That being said, the train sequence at the end of the film proved really impressive with an intense scene where Cruise and Hayley Atwell (Grace) have to climb from train car to train car as the cars are one-by-one falling off a bridge. It was the best sequence of the movie. The film also created a well-shot car chase sequence that generated some effective physical comedy as Cruise and Atwell are handcuffed together and Atwell’s character’s driving skills are subpar. It kept the film’s intensity, but provided some great laughs to break up the tension and balance the film. It is also the second film this summer to utilize the Spanish Steps in its car chase set piece, the first being “Fast X.” Which is funny because that’s how I describe “Mission: Impossible” films — “Fast and Furious” movies with a much, much higher quality.
The fight sequences are also great. “Dead Reckoning” did an excellent job using its surroundings to provide tension and purpose to each fight. One hand-to-hand combat scene happens in a tight alleyway and is shot in an intimate way where the audience can feel the claustrophobia. Every fight feels fresh because the characters are constantly moving. What helps too is it seems like every actor has hand-to-hand combat experience so the action is simple to digest and beautiful to take in.
Cruise is one of the greatest physical actors ever, but he continues to impress with the emotion that he’s able to bring to these action films. He helps bring the audience as close to the group as ever. At this point, Cruise has a natural chemistry with Rebecca Ferguson (Ilsa Faust), which really works for the film, and Ferguson once again brings an awesome presence to the movie. Cruise, Simon Pegg (Benji Dunn) and Ving Rhames (Luther Stickell) also strengthen their bond as the staples of the franchise. The heartfelt scenes among those three really enhance the investment in those characters and the film. It makes them more lovable and it’s believable that any of them would die for the other.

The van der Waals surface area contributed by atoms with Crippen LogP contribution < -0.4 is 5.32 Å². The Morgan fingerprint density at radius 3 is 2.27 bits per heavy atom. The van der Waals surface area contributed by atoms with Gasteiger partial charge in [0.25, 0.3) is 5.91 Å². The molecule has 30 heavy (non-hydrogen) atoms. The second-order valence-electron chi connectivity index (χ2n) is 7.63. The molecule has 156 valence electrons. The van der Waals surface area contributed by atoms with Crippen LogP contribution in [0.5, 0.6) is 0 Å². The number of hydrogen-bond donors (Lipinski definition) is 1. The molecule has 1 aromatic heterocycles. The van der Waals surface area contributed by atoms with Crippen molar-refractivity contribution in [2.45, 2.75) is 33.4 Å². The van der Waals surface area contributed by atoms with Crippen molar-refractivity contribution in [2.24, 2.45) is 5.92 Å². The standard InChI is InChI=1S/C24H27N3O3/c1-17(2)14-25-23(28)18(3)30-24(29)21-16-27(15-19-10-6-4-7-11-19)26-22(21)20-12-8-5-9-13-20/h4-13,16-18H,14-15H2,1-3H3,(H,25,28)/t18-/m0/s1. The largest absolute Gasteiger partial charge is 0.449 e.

Atwell proves a phenomenal addition to the strong cast. She’s able to go toe-to-toe with Cruise while impressing with the physicality and emotion she brings to the role. She also creates a quick chemistry with Cruise. Pom Klementieff (Paris) also fits in well, knowing when to ham it up as a henchwoman and bring some great combat to the close-quarters sequences. Esai Morales (Gabriel) doesn’t have a ton of development, but he excels at bringing an intimidating presence, the same intimidating presence he brought to “Ozark,” which is what the film needed.
Although it’s a part one, the film gives the audience a pretty complete film. There’s definitely anticipation for part two, which is scheduled to release June 28, 2024, but there’s not a huge cliffhanger, which is nice.
There might be one too many characters and the runtime could probably be cut down a little bit, but this is another fantastic outing from an incredible franchise.
At this point, you know if you like these movies and “Dead Reckoning” gives the audience what it expects from the franchise. It still holds itself to a high standard, so the quality hasn’t dropped off. I don’t think it’s the best film in the franchise (that title probably goes to “Fallout”). It’s not my favorite film in the franchise (that title goes to “Rogue Nation”), but it is on the same level as the three films before it, which are also exceptional. The only thing that could stop it now is that the franchise wears thin and audiences get sick of it. “Dead Reckoning” opened domestically to $80 million (that’s a five-day total because it was released Wednesday). That’s a record for the franchise, but it did underperform expectations. Its budget was also $290 million, according to IMDB. We’ll see in the coming weeks what the box office reveals about this seventh installment (especially as it braces sharing its second weekend with “Barbie” and “Oppenheimer”). However, no one can debate that “Mission: Impossible” is one of the greatest franchises ever that still holds itself to an incredibly high standard.
4.5 out of 5 stars